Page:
In some of my recent client meetings, I’ve felt as though some of my clients that have shown up were completely different people compared to my previous interactions while working through their succession planning issues. When I called one of my clients out on this “difference” recently, it was her remark that “Sybil had shown up,” calling to mind the movie depicting a character suffering from a multiple personality disorder. Not meaning to make light of a true multiple personality issue, I’ve been using the analogy ever since, applying it to the dynamic process that I’ve learned succession planning can be.
So, how can an advisor work effectively with the dynamics of succession planning? First and foremost, we all need to remind ourselves that we’re dealing with people and people are, fundamentally, emotional. Therefore, we are dealing with emotions. Further, we need to understand that those emotions are playing out in the relationships of the people involved in and impacted by succession planning.
To add to the difficult dynamics that come into play with succession planning, we as advisors are faced with explaining the complexities of topics such as advanced estate and asset transfer techniques in a clear and comprehensible manner to our clients. It needs to be remembered that the language we are speaking to our clients is new to them, and our challenge as advisors is to communicate clearly to our clients what we are talking about while helping them to take action on things they are just starting to understand.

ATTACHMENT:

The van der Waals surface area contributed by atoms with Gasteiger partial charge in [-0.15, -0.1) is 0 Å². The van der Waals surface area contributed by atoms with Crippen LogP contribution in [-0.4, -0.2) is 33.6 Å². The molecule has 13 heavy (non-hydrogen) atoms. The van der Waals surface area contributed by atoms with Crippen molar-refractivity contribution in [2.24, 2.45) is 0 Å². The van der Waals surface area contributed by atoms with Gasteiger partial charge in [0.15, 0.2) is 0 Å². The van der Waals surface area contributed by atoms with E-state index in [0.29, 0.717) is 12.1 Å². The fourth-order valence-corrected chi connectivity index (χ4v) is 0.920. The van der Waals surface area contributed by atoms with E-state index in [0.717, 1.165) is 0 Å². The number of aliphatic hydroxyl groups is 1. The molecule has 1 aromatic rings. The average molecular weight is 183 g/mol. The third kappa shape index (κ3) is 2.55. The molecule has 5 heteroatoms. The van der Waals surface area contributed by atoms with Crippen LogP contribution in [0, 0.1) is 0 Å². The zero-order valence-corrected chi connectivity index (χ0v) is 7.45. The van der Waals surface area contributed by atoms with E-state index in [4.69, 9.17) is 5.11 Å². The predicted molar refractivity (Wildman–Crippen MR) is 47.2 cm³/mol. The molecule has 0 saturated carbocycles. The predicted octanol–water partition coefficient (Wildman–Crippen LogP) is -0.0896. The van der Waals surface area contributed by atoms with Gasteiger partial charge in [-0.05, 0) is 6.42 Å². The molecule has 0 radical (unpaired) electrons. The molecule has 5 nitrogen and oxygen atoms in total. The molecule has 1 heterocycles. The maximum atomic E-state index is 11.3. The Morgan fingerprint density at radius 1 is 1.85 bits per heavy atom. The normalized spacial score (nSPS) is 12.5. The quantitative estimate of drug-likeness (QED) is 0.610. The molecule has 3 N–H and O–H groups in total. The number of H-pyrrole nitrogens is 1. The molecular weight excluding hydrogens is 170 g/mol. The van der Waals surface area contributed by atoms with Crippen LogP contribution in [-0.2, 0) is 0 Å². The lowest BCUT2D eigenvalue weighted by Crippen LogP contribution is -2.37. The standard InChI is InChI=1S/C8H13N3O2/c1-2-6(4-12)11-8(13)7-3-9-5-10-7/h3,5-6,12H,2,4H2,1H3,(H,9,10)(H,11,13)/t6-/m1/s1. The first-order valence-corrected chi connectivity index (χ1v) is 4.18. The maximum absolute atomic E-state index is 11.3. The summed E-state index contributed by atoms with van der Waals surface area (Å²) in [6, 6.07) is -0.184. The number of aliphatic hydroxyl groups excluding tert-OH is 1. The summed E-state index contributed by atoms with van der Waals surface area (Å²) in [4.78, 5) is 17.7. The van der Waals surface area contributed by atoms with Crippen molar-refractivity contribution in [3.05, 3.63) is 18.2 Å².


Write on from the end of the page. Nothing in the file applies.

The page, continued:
We need to keep in mind that in spite of all our tax planning expertise, knowledge, methods, and abilities to transfer vast amounts of wealth to the next generation in a tax-efficient manner, the tax tail should never wag the dog. This requires us to remember that we’re dealing with people, emotions, and relationships.
The more we, as advisors, can understand the human, relational, and emotional aspects that are involved in succession planning, the more effective we will be in impacting lives and perpetuating family business legacies. Our ability to empathize with the emotional reactions and validate those feelings will position us to help our clients make the changes they need to in order to accomplish their planning objectives. So, if you are a succession planning professional, do yourself and your clients a favor and spend some continuing education efforts on beefing up your skills on the people side of the planning equation. All of the greatest tax planning techniques at our disposal will only get us so far if we ignore the emotional circumstances that they will be used in.
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